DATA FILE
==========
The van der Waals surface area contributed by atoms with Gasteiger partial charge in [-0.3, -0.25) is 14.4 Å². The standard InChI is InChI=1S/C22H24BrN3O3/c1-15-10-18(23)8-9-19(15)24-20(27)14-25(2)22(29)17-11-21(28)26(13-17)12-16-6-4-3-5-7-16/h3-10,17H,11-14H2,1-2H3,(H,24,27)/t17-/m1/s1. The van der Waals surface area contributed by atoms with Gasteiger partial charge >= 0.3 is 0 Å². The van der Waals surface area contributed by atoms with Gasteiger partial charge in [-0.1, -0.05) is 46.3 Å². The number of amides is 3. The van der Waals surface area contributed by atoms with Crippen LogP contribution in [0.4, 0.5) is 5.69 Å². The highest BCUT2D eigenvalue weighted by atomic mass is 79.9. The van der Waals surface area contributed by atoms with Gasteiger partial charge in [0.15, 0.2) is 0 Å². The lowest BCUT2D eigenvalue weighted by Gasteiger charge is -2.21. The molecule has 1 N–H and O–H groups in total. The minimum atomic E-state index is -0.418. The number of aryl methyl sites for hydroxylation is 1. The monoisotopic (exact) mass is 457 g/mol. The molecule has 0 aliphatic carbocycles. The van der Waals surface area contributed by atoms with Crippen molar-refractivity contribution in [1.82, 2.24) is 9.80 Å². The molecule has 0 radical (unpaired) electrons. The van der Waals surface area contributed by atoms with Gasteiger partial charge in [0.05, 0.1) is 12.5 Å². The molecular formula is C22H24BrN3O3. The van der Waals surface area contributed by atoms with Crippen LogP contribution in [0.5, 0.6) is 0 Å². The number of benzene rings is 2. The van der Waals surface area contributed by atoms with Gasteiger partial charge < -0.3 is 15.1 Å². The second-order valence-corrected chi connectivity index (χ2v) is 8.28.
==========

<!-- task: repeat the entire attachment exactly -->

The van der Waals surface area contributed by atoms with Gasteiger partial charge in [-0.3, -0.25) is 14.4 Å². The standard InChI is InChI=1S/C22H24BrN3O3/c1-15-10-18(23)8-9-19(15)24-20(27)14-25(2)22(29)17-11-21(28)26(13-17)12-16-6-4-3-5-7-16/h3-10,17H,11-14H2,1-2H3,(H,24,27)/t17-/m1/s1. The van der Waals surface area contributed by atoms with Gasteiger partial charge >= 0.3 is 0 Å². The van der Waals surface area contributed by atoms with Gasteiger partial charge in [-0.1, -0.05) is 46.3 Å². The number of amides is 3. The van der Waals surface area contributed by atoms with Crippen LogP contribution in [0.4, 0.5) is 5.69 Å². The highest BCUT2D eigenvalue weighted by atomic mass is 79.9. The van der Waals surface area contributed by atoms with Gasteiger partial charge in [0.15, 0.2) is 0 Å². The lowest BCUT2D eigenvalue weighted by Gasteiger charge is -2.21. The molecule has 1 N–H and O–H groups in total. The minimum atomic E-state index is -0.418. The number of aryl methyl sites for hydroxylation is 1. The monoisotopic (exact) mass is 457 g/mol. The molecule has 0 aliphatic carbocycles. The van der Waals surface area contributed by atoms with Crippen molar-refractivity contribution in [1.82, 2.24) is 9.80 Å². The molecule has 0 radical (unpaired) electrons. The van der Waals surface area contributed by atoms with Gasteiger partial charge in [0.05, 0.1) is 12.5 Å². The molecular formula is C22H24BrN3O3. The van der Waals surface area contributed by atoms with Crippen LogP contribution in [0.5, 0.6) is 0 Å². The number of benzene rings is 2. The van der Waals surface area contributed by atoms with Gasteiger partial charge < -0.3 is 15.1 Å². The second-order valence-corrected chi connectivity index (χ2v) is 8.28.